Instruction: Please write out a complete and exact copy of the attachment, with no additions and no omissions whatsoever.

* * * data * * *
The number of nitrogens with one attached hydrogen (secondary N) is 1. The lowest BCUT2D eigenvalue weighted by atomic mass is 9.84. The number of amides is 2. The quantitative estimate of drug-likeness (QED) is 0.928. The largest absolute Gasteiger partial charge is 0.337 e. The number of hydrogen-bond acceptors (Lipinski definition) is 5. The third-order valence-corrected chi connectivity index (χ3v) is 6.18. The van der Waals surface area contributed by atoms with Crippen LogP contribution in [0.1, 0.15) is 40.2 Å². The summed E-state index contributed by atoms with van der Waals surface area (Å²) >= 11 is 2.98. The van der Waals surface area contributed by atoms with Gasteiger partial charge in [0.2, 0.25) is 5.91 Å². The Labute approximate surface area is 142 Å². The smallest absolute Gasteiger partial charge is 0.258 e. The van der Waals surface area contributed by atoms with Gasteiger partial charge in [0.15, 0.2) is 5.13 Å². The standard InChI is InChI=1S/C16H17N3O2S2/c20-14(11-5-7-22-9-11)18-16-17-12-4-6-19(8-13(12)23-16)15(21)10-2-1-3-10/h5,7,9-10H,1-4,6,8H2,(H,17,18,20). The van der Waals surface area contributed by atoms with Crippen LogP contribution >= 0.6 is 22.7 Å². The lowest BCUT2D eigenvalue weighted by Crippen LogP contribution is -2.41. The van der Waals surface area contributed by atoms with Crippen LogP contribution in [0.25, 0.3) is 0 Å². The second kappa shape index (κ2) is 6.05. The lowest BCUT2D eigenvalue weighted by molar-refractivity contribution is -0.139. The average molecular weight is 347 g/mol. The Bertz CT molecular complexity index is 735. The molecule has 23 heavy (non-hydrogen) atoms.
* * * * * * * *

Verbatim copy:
The number of nitrogens with one attached hydrogen (secondary N) is 1. The lowest BCUT2D eigenvalue weighted by atomic mass is 9.84. The number of amides is 2. The quantitative estimate of drug-likeness (QED) is 0.928. The largest absolute Gasteiger partial charge is 0.337 e. The number of hydrogen-bond acceptors (Lipinski definition) is 5. The third-order valence-corrected chi connectivity index (χ3v) is 6.18. The van der Waals surface area contributed by atoms with Crippen LogP contribution in [0.1, 0.15) is 40.2 Å². The summed E-state index contributed by atoms with van der Waals surface area (Å²) >= 11 is 2.98. The van der Waals surface area contributed by atoms with Gasteiger partial charge in [0.2, 0.25) is 5.91 Å². The Labute approximate surface area is 142 Å². The smallest absolute Gasteiger partial charge is 0.258 e. The van der Waals surface area contributed by atoms with Gasteiger partial charge in [0.15, 0.2) is 5.13 Å². The standard InChI is InChI=1S/C16H17N3O2S2/c20-14(11-5-7-22-9-11)18-16-17-12-4-6-19(8-13(12)23-16)15(21)10-2-1-3-10/h5,7,9-10H,1-4,6,8H2,(H,17,18,20). The van der Waals surface area contributed by atoms with Crippen LogP contribution >= 0.6 is 22.7 Å². The lowest BCUT2D eigenvalue weighted by Crippen LogP contribution is -2.41. The van der Waals surface area contributed by atoms with Crippen LogP contribution in [0.25, 0.3) is 0 Å². The second kappa shape index (κ2) is 6.05. The lowest BCUT2D eigenvalue weighted by molar-refractivity contribution is -0.139. The average molecular weight is 347 g/mol. The Bertz CT molecular complexity index is 735. The molecule has 23 heavy (non-hydrogen) atoms.